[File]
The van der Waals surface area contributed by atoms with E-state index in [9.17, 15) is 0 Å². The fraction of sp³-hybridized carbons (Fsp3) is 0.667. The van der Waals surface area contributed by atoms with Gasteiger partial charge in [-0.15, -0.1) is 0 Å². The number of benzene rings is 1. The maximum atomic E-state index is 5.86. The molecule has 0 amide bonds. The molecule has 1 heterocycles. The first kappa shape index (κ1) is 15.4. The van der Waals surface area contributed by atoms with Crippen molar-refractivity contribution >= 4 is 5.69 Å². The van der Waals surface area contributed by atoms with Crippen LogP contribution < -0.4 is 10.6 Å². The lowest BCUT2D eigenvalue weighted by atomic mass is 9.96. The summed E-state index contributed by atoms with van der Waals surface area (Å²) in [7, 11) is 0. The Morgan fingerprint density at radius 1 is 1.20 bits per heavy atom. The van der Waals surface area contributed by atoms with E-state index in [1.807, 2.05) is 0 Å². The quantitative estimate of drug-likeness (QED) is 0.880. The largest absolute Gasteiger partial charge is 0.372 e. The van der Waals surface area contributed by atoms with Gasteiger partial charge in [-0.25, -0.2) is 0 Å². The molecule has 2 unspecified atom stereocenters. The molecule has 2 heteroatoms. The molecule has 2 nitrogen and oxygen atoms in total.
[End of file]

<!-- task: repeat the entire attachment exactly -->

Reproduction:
The van der Waals surface area contributed by atoms with E-state index in [9.17, 15) is 0 Å². The fraction of sp³-hybridized carbons (Fsp3) is 0.667. The van der Waals surface area contributed by atoms with Gasteiger partial charge in [-0.15, -0.1) is 0 Å². The number of benzene rings is 1. The maximum atomic E-state index is 5.86. The molecule has 0 amide bonds. The molecule has 1 heterocycles. The first kappa shape index (κ1) is 15.4. The van der Waals surface area contributed by atoms with Crippen molar-refractivity contribution >= 4 is 5.69 Å². The van der Waals surface area contributed by atoms with Crippen LogP contribution < -0.4 is 10.6 Å². The lowest BCUT2D eigenvalue weighted by atomic mass is 9.96. The summed E-state index contributed by atoms with van der Waals surface area (Å²) in [7, 11) is 0. The Morgan fingerprint density at radius 1 is 1.20 bits per heavy atom. The van der Waals surface area contributed by atoms with E-state index in [1.807, 2.05) is 0 Å². The quantitative estimate of drug-likeness (QED) is 0.880. The largest absolute Gasteiger partial charge is 0.372 e. The van der Waals surface area contributed by atoms with Gasteiger partial charge in [-0.25, -0.2) is 0 Å². The molecule has 2 unspecified atom stereocenters. The molecule has 2 heteroatoms. The molecule has 2 nitrogen and oxygen atoms in total.